30 March 2018


During the dictatorship of Benito Mussolini, Rizzoli in Milan was one of the most prominent publishers of film star postcards in Italy. Director was Angelo Rizzoli, who also was a film producer. For this post we selected 15 Rizzoli postcards of 13 Italian star actresses. Typical for these postcards are the monochrome colours and the strange numbering: e.g. 1938-XVI means published in 1938, the 16th year since the reign of Benito Mussolini started in 1922.

Isa Miranda
Isa Miranda. Italian postcard by Rizzoli, Milano, 1937-XV.

Elsa De Giorgi
Elsa De Giorgi. Italian postcard by Rizzoli, 1940. Photo: Venturini.

Assia Noris
Assia Noris. Italian postcard by Rizzoli E.C., Milano, 1938-XVI. Photo: Pesce.

Dina Sassoli
Dina Sassoli. Italian postcard by Rizzoli, Milano, 1942-XX. Photo: Scalera Film. Publicity still for Don Giovanni/Loves of Don Juan (Dino Falconi, 1942).

Elsa Merlini
Elsa Merlini. Italian postcard by Rizzoli & Co, Milano, 1936.

Leda Gloria
Leda Gloria. Italian postcard by Rizzoli, Milano, 1941. Sent by mail in 1943. Photo: Venturini.

Leda Gloria
Leda Gloria. Italian postcard by Rizzoli, Milano, 1942. Photo: Ghergo.

Angelo Rizzoli

Founder of Rizzoli was Milanese publisher and film producer Angelo Rizzoli (1889-1970). Orphaned at a young age and raised in poverty, he rose to prosperity. He apprenticed in the printer trade and later became an entrepreneur in his twenties.

In 1927, he founded company A. Rizzoli & Co. (later RCS MediaGroup). In 1927 Rizzoli acquired Novella magazine, a bi-weekly primarily for women that reached a circulation of 130,000 copies, from Mondadori an independent publisher who specialised in books and magazines.

He later added several new publications. In 1949 he began publishing books including both classics and popular novels. His firm became an Italian publishing empire. Rizzoli was amongst the first producers of daily newspapers within the relatively newly established nation of Italy.

From 1934 he was also active as a film producer He had instant success with his production La signora di tutti/Everybody's Woman (Max Ophüls, 1934) starring Isa Miranda. For this film he also made a beautiful series of postcards. It was followed by the hit comedy Darò un milione/I'll Give a Million (Mario Camerini, 1935), starring Vittorio De Sica and Assia Noris.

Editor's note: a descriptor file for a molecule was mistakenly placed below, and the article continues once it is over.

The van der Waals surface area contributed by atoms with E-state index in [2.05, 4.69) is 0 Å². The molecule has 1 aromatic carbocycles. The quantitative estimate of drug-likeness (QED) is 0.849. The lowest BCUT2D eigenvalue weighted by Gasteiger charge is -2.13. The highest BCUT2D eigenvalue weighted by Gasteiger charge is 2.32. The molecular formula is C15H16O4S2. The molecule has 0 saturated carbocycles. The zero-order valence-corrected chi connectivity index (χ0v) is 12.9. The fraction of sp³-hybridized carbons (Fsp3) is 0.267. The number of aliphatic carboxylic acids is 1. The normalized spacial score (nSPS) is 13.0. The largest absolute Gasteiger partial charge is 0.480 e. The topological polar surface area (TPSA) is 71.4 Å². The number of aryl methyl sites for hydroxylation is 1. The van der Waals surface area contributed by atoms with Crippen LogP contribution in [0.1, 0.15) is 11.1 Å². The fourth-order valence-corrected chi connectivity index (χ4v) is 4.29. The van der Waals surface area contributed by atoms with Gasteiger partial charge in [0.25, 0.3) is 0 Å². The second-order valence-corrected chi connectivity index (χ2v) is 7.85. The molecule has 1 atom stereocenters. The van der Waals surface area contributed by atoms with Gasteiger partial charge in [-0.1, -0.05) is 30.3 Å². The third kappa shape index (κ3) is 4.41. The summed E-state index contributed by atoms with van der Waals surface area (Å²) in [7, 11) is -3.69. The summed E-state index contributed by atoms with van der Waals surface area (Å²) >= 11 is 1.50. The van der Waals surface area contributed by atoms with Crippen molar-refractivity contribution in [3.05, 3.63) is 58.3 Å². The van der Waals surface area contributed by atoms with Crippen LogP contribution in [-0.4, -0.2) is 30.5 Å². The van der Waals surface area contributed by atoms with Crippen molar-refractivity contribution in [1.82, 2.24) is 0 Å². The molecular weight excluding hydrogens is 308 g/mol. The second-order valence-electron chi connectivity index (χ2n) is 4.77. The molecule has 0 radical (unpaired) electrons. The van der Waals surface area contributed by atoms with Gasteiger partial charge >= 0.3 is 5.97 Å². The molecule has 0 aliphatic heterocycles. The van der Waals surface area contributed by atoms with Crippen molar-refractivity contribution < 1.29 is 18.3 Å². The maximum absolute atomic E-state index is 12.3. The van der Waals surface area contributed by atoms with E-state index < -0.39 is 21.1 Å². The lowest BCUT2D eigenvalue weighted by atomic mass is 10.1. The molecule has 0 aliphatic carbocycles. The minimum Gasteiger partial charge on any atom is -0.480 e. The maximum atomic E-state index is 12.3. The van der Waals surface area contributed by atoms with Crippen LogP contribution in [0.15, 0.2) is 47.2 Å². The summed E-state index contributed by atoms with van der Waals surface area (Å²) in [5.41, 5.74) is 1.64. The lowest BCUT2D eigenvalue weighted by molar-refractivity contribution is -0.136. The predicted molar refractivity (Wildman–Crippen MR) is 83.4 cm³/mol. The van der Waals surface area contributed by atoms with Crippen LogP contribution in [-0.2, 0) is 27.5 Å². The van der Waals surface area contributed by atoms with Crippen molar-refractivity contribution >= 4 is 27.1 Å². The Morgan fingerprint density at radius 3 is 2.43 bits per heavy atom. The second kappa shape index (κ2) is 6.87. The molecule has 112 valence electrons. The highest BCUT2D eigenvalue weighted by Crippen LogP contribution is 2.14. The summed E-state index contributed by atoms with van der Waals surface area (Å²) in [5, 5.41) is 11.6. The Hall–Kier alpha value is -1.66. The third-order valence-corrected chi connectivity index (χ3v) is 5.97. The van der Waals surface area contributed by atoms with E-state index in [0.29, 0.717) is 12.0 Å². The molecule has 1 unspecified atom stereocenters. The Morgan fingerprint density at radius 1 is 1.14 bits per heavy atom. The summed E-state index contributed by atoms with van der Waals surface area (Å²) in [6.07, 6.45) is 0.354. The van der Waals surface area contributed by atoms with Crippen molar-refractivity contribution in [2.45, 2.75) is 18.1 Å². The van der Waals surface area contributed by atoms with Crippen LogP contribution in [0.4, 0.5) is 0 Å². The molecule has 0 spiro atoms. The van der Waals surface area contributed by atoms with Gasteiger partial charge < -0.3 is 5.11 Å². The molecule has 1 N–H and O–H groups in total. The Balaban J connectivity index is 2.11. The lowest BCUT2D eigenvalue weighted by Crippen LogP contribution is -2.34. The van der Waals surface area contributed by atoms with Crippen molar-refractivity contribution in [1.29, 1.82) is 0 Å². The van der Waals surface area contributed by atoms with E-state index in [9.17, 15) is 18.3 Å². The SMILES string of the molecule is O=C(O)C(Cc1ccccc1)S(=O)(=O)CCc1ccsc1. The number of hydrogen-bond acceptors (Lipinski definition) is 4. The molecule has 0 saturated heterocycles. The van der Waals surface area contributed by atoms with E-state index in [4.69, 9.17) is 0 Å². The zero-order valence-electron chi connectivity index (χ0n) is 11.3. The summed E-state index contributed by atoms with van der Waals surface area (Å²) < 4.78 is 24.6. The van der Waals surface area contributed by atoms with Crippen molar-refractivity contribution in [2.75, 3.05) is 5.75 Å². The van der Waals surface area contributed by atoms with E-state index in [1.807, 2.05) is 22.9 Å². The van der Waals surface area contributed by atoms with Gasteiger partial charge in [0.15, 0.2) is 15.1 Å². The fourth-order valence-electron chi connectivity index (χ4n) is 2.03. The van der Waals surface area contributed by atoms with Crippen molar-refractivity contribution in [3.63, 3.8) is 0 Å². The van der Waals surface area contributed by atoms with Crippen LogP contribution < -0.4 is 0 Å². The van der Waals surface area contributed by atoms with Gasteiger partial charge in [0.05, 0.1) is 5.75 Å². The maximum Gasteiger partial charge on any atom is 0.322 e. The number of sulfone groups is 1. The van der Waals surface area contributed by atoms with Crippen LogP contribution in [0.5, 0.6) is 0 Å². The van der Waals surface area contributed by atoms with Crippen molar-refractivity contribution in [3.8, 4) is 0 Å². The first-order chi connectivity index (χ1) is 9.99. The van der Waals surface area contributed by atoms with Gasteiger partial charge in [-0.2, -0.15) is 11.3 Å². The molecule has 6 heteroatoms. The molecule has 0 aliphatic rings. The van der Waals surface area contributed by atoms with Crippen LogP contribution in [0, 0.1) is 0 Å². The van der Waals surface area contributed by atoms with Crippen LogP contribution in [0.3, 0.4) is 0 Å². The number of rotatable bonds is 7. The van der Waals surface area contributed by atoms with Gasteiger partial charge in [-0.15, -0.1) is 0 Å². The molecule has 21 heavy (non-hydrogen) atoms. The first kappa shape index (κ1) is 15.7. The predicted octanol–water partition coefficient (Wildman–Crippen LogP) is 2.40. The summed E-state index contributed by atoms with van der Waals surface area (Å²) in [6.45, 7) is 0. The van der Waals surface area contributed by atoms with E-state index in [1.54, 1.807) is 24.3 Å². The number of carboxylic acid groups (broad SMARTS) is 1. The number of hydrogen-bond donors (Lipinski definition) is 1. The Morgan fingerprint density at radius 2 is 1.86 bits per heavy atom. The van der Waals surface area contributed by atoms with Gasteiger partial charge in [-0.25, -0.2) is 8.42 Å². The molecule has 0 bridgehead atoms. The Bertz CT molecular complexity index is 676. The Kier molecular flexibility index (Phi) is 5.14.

After the war, he produced Federico Fellini's La Dolce Vita (1960) and (1963), and Michelangelo Antonioni's Il deserto rosso (1964). He also produced the controversial documentaries Mondo cane/A Dog's Life (Paolo Cavara, Gualtiero Jacopetti, Franco Prosperi, 1962) and Africa Addio/Africa Blood and Guts (Gualtiero Jacopetti, Franco Prosperi, 1966), as well as French films such as Une Parisienne (Michel Boisrond, 1957), starring Brigitte Bardot.

A museum about Angelo Rizzoli's life and career is located at Villa Arbusto within the guest house of that place, at Lacco Ameno. Within this are held 500 photographic-records or evidence of his activities taken on-set during production. The museum also holds the Pithekoussai Archaeological Museum

Alida Valli
Alida Valli. Italian postcard by Rizzoli, Milano, 1939.

Alida Valli
Alida Valli. Italian postcard by Rizzoli, Milano, 1941. Photo: Venturini.

Isa Pola
Isa Pola. Italian postcard by Rizzoli, Milano, 1940. Photo: Pesce.

Germana Paolieri
Germana Paolieri. Italian postcard by Rizzoli, Milano 1940. Photo: Ghergo.

Maria Denis
Maria Denis. Italian postcard by Rizzoli, Milano, 1936.

Silvana Jachino
Silvana Jachino. Italian postcard by Rizzoli, Milano, 1936.

Paola Barbara
Paola Barbara. Italian postcard by Rizzoli, Milan, 1936-XV.

Carla Del Poggio
Carla Del Poggio. Italian postcard by Ed. Rizzoli, Milano, 1941. Photo: Venturini.

Sources: Wikipedia and IMDb.

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